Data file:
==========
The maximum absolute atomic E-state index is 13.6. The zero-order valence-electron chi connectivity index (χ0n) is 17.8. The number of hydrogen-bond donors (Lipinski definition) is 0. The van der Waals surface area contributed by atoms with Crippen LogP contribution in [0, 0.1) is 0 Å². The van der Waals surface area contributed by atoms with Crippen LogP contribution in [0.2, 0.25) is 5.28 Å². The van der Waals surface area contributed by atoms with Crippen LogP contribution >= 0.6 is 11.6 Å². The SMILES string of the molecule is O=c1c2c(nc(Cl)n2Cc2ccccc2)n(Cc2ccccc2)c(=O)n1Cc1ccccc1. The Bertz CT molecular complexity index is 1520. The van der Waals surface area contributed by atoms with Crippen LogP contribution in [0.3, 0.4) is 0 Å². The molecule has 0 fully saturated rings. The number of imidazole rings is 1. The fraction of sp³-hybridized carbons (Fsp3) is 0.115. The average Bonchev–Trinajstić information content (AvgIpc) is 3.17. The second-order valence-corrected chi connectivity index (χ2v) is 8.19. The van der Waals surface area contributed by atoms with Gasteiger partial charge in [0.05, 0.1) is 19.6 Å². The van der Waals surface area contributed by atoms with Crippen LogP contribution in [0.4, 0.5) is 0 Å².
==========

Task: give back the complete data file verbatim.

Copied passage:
The maximum absolute atomic E-state index is 13.6. The zero-order valence-electron chi connectivity index (χ0n) is 17.8. The number of hydrogen-bond donors (Lipinski definition) is 0. The van der Waals surface area contributed by atoms with Crippen LogP contribution in [0, 0.1) is 0 Å². The van der Waals surface area contributed by atoms with Crippen LogP contribution in [0.2, 0.25) is 5.28 Å². The van der Waals surface area contributed by atoms with Crippen LogP contribution >= 0.6 is 11.6 Å². The SMILES string of the molecule is O=c1c2c(nc(Cl)n2Cc2ccccc2)n(Cc2ccccc2)c(=O)n1Cc1ccccc1. The Bertz CT molecular complexity index is 1520. The van der Waals surface area contributed by atoms with Crippen LogP contribution in [0.3, 0.4) is 0 Å². The molecule has 0 fully saturated rings. The number of imidazole rings is 1. The fraction of sp³-hybridized carbons (Fsp3) is 0.115. The average Bonchev–Trinajstić information content (AvgIpc) is 3.17. The second-order valence-corrected chi connectivity index (χ2v) is 8.19. The van der Waals surface area contributed by atoms with Gasteiger partial charge in [0.05, 0.1) is 19.6 Å². The van der Waals surface area contributed by atoms with Crippen LogP contribution in [0.4, 0.5) is 0 Å².